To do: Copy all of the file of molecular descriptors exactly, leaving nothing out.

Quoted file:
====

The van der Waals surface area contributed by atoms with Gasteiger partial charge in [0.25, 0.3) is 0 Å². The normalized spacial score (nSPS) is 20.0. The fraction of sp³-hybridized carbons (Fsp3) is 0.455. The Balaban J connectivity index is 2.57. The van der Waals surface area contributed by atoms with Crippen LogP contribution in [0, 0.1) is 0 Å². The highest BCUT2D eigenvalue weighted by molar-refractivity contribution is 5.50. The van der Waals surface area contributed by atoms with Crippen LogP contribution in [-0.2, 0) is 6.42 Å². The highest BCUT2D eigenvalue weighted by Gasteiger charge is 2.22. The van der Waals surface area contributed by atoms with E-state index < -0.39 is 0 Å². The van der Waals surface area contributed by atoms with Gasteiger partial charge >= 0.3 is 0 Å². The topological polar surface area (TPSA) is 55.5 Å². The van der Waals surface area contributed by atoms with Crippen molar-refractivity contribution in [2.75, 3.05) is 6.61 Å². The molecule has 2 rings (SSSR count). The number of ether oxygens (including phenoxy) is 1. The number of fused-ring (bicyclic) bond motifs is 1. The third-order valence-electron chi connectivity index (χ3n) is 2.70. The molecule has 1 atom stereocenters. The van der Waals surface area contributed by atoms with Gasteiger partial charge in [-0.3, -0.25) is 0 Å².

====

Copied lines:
The van der Waals surface area contributed by atoms with Gasteiger partial charge in [0.25, 0.3) is 0 Å². The normalized spacial score (nSPS) is 20.0. The fraction of sp³-hybridized carbons (Fsp3) is 0.455. The Balaban J connectivity index is 2.57. The van der Waals surface area contributed by atoms with Crippen LogP contribution in [0, 0.1) is 0 Å². The highest BCUT2D eigenvalue weighted by molar-refractivity contribution is 5.50. The van der Waals surface area contributed by atoms with Crippen LogP contribution in [-0.2, 0) is 6.42 Å². The highest BCUT2D eigenvalue weighted by Gasteiger charge is 2.22. The van der Waals surface area contributed by atoms with E-state index < -0.39 is 0 Å². The van der Waals surface area contributed by atoms with Gasteiger partial charge >= 0.3 is 0 Å². The topological polar surface area (TPSA) is 55.5 Å². The van der Waals surface area contributed by atoms with Crippen molar-refractivity contribution in [2.75, 3.05) is 6.61 Å². The molecule has 2 rings (SSSR count). The number of ether oxygens (including phenoxy) is 1. The number of fused-ring (bicyclic) bond motifs is 1. The third-order valence-electron chi connectivity index (χ3n) is 2.70. The molecule has 1 atom stereocenters. The van der Waals surface area contributed by atoms with Gasteiger partial charge in [-0.3, -0.25) is 0 Å².